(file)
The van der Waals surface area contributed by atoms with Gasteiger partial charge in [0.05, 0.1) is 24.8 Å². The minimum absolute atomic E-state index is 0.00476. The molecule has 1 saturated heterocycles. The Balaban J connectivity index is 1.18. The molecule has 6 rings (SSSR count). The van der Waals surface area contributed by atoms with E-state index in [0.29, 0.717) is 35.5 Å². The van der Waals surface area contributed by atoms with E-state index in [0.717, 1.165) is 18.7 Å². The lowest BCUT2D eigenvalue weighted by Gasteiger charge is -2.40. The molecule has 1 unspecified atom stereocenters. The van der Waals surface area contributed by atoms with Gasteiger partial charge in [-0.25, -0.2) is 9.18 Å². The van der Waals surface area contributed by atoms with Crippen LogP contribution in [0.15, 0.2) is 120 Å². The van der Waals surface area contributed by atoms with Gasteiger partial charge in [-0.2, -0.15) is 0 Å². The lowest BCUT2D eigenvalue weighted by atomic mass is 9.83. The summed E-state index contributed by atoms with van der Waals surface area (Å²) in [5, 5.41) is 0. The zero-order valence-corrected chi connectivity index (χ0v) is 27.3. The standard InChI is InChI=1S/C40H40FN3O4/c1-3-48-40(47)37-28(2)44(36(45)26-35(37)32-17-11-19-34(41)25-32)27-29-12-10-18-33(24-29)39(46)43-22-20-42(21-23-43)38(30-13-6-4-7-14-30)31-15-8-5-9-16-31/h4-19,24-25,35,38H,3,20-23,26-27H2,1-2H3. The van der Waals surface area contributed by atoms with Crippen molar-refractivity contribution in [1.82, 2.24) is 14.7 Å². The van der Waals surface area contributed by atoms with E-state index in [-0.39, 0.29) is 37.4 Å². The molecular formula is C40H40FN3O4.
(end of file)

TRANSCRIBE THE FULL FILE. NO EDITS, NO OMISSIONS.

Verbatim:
The van der Waals surface area contributed by atoms with Gasteiger partial charge in [0.05, 0.1) is 24.8 Å². The minimum absolute atomic E-state index is 0.00476. The molecule has 1 saturated heterocycles. The Balaban J connectivity index is 1.18. The molecule has 6 rings (SSSR count). The van der Waals surface area contributed by atoms with E-state index in [0.29, 0.717) is 35.5 Å². The van der Waals surface area contributed by atoms with E-state index in [0.717, 1.165) is 18.7 Å². The lowest BCUT2D eigenvalue weighted by Gasteiger charge is -2.40. The molecule has 1 unspecified atom stereocenters. The van der Waals surface area contributed by atoms with Gasteiger partial charge in [-0.25, -0.2) is 9.18 Å². The van der Waals surface area contributed by atoms with Crippen LogP contribution in [0.15, 0.2) is 120 Å². The van der Waals surface area contributed by atoms with Gasteiger partial charge in [-0.2, -0.15) is 0 Å². The lowest BCUT2D eigenvalue weighted by atomic mass is 9.83. The summed E-state index contributed by atoms with van der Waals surface area (Å²) in [5, 5.41) is 0. The zero-order valence-corrected chi connectivity index (χ0v) is 27.3. The standard InChI is InChI=1S/C40H40FN3O4/c1-3-48-40(47)37-28(2)44(36(45)26-35(37)32-17-11-19-34(41)25-32)27-29-12-10-18-33(24-29)39(46)43-22-20-42(21-23-43)38(30-13-6-4-7-14-30)31-15-8-5-9-16-31/h4-19,24-25,35,38H,3,20-23,26-27H2,1-2H3. The van der Waals surface area contributed by atoms with Crippen molar-refractivity contribution in [1.82, 2.24) is 14.7 Å². The van der Waals surface area contributed by atoms with E-state index in [-0.39, 0.29) is 37.4 Å². The molecular formula is C40H40FN3O4.